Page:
Updated July 19th, 2022 at 20:06 IST

James Webb Space Telescope suffered 'significant' damage after micrometeoroid strike: NASA

The James Webb Space Telescope has sustained a "significant uncorrectable change" after a micrometeoroid struck the observatory in May, NASA scientists said.

Reported by: Harsh Vardhan
Image: NASA | Image:self
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The James Webb Space Telescope, which began its operations last week, has suffered considerable damage to its primary mirror due to a micrometeoroid impact. This was revealed in a report released by the mission teams after NASA released the first 'deepest images of the universe' on July 12. The document is a characterisation of Webb's performance from the commissioning phase which began one month after its launch on December 25. 

How damaged is the Webb telescope?

In the document released last week, the engineers reported a total of six micrometeoroid strikes, five of which did minimal damage to Webb's primary mirror. The telescope has a primary mirror which is composed of 18 small hexagonal segments plated with gold and beryllium. While Webb was able to absorb the first five strikes, the sixth one "which hit segment C3 in the period 22—24 May 2022 UT caused significant uncorrectable change in the overall figure of that segment", the engineers wrote in their report.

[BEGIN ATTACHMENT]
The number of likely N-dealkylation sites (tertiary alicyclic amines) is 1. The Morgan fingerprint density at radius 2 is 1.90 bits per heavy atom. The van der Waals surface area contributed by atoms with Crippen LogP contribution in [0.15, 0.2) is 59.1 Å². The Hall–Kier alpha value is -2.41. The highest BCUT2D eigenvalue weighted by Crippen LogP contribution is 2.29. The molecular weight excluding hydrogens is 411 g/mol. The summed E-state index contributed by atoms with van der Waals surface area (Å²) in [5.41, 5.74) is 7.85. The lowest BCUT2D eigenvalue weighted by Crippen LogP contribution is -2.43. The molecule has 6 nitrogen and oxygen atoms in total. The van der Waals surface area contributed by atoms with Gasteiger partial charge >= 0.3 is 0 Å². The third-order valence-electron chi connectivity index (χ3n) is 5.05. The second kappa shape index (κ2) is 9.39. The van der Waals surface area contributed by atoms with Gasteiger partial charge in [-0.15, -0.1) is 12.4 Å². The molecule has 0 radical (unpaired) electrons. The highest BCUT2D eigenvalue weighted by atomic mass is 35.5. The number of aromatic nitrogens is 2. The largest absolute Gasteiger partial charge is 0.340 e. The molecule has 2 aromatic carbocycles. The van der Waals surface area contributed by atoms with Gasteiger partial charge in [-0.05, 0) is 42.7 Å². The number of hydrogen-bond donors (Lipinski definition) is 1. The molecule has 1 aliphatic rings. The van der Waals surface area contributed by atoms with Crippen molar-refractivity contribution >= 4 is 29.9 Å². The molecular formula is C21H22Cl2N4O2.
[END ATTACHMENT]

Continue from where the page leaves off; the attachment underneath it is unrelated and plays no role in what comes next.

However, the report highlighted that the said six strikes sustained by Webb were recorded by wavefront sensing as opposed to the NIRCam pupil imaging, which can detect impacts below the threshold detectable by wavefront sensing. NIRCam is short for the Near-Infrared Camera, one of Webb's four instruments, and according to the mission team, it detected a total of 19 minor impacts between February 23 and May 26.

How did the impacts affect Webb's performance?

These strikes, however, have failed to harm Webb's performance as the telescope is exceeding expectations in terms of its performance. What's more, is that the telescope might end up lasting a decade more than the previously estimated lifespan of ten years at the most. 

For a spacecraft in outer space, getting bombarded with these micrometeorites is inevitable, be it the International Space Station (ISS). Considering Webb's location at the second Lagrange Point, which is 1.5 lakh kilometres from Earth, threats from small space rocks are amplified. The NASA team further admitted that the constant impacts would certainly take a toll on the primary mirror. "At present, the largest source of uncertainty is long term effects of micrometeoroid impacts that slowly degrade the primary mirror", the document further read.

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Published July 19th, 2022 at 20:06 IST